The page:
It's a shame the practicality isn't there as far as openness is concerned



    In your only other post on this forum, you claim:



    Quote:

    Readers on this forum seem completely oblivious to the fantastic innovations google has made on the mobile front. So much so that apple cry babies resort to name calling and cheap insults.



    Looks like we have a new Phandroid troll.
  • Reply 7 of 107
    (Edit: Nevermind)
  • Reply 8 of 107
    MacProMacPro Posts: 17,588member
    Ironically, Enterprise buyers may prefer no built in cameras.
  • Reply 9 of 107
    MacProMacPro Posts: 17,588member
    Quote:
    Originally Posted by ranReloaded View Post


    This guy's twice an analyst... He Can't Be Wrong!



    Unless you apple (edit -I mean apply - freudian slip there ) the rule two negatives make a positive
  • Reply 10 of 107
    How do enterprises manage iPads? Install applications, OS updates, etc...? Does OSX Server have built in management capabilities?
  • Reply 11 of 107
    MacProMacPro Posts: 17,588member
    Quote:
    Originally Posted by AaronJ View Post


    Yeah, I'm not understanding what point he is trying to make, either. It seems the iPad can do a lot of stuff as it is. I don't see how being an OSS system would help, and I used Linux for years, so it's not like I'm anti-F/OSS.



    Regardless of what one might see on the various message boards, a lot of people actually do appreciate the fact that someone (in this case, Apple) is making sure that apps are safe, and that they actually do work as advertised, and that they don't just take tons of info from you without asking.



    Every conversation I have these days with an anti Apple person they spew the exact same one liners as if they are experts .. "Oh Apple is a close system" "Steve Jobs is a control freak" yada yada yada ... I have yet to hear one articulate deeper on these points and explain. It's funny actually, the ones I know were die hard Windows users and now have adopted Android as their next best hope, most the sort that built their own PC boxes out of parts and love to tinker. I truly suspect it was never about the software for them more about the love of creating the FrankenPCs.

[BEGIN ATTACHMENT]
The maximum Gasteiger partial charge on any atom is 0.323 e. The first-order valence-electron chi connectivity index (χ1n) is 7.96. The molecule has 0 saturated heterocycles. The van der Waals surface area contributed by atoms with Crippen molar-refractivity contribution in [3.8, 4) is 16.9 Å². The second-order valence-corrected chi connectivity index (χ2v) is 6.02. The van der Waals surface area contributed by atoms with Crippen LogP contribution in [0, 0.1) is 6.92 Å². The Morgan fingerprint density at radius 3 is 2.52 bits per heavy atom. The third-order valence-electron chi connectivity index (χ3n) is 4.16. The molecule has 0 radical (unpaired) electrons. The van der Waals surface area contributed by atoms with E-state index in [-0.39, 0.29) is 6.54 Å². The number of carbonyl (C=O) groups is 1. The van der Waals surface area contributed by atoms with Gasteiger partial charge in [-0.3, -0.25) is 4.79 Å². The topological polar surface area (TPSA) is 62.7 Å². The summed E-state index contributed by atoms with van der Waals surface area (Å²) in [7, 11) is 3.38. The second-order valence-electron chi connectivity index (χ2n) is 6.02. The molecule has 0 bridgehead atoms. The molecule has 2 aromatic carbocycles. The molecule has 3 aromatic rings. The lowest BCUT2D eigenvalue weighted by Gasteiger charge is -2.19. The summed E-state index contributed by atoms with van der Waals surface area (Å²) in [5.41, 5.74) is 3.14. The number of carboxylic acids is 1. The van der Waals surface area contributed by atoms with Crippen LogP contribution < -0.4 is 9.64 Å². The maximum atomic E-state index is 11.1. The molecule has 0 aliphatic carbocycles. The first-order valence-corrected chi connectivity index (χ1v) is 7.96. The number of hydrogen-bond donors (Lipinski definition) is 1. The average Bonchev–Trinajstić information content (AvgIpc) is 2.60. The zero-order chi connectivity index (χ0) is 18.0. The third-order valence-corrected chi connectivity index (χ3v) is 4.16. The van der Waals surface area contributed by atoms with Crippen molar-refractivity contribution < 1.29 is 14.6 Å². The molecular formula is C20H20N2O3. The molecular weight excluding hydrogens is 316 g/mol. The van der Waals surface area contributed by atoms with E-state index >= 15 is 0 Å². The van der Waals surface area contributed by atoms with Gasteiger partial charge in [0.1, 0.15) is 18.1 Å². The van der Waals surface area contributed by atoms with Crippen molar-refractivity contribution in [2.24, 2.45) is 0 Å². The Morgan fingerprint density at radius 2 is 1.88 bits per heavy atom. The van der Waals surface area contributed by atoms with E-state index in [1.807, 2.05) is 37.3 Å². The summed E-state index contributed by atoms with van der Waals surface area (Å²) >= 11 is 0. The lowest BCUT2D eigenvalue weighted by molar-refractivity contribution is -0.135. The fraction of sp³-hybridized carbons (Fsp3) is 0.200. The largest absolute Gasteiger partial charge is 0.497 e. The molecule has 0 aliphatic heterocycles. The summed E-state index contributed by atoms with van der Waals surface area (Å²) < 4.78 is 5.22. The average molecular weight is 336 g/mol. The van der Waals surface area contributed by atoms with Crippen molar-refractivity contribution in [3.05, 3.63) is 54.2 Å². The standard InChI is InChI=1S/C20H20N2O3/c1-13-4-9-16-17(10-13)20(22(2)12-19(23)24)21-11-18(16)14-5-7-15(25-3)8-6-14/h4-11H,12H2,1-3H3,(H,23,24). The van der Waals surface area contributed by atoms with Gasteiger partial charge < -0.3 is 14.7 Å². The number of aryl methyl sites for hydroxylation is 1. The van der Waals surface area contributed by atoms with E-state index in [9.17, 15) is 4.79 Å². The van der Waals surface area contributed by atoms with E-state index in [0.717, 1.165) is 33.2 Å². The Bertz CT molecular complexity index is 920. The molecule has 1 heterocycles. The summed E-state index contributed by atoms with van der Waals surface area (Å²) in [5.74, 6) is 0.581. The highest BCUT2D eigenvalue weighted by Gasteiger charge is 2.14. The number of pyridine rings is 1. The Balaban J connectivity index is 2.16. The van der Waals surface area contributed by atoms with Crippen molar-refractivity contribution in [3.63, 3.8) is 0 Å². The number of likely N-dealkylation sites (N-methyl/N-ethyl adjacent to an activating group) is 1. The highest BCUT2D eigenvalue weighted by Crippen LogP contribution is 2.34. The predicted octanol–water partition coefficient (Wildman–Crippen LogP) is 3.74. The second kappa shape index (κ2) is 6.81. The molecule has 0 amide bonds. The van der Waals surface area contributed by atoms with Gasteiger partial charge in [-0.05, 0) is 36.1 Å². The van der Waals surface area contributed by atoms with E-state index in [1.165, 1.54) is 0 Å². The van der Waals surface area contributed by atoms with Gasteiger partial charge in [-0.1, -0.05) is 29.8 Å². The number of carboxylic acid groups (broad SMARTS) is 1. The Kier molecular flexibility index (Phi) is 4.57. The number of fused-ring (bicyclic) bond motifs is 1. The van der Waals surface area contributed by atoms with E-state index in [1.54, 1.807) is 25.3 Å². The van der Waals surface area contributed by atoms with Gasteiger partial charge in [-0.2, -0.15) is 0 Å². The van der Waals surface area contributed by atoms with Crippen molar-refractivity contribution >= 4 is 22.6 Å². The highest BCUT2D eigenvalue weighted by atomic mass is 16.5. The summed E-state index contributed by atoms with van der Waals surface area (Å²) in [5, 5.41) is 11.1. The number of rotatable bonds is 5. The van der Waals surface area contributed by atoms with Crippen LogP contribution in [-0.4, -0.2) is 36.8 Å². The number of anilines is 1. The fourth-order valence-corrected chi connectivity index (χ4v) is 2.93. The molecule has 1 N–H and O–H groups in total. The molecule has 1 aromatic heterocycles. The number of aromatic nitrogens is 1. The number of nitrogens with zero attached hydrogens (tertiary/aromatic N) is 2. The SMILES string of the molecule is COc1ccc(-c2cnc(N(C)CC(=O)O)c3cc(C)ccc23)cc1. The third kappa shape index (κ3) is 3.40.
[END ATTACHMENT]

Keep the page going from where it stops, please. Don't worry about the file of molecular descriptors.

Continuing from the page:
• Reply 12 of 107
    MacProMacPro Posts: 17,588member
    Quote:
    Originally Posted by bullhead View Post


    How do enterprises manage iPads? Install applications, OS updates, etc...? Does OSX Server have built in management capabilities?



    That is a good question, SJ did say Apple hadn't really pushed (or intended) enterprise adoption. Apple needs to have a version of Apple Remote Desktop (Apple Remote Padtop) that can push installations and update across a private network as it can with Macs. It may exist but I have not heard of such a thing yet.
  • Reply 13 of 107
    shobizshobiz Posts: 207member
    Quote:
    Originally Posted by bullhead View Post


    How do enterprises manage iPads? Install applications, OS updates, etc...? Does OSX Server have built in management capabilities?



    OS X server is not going to manage iPhone/iPads. We are not getting much help from apple for enterprise deployments. Having to create our own methods and procedures.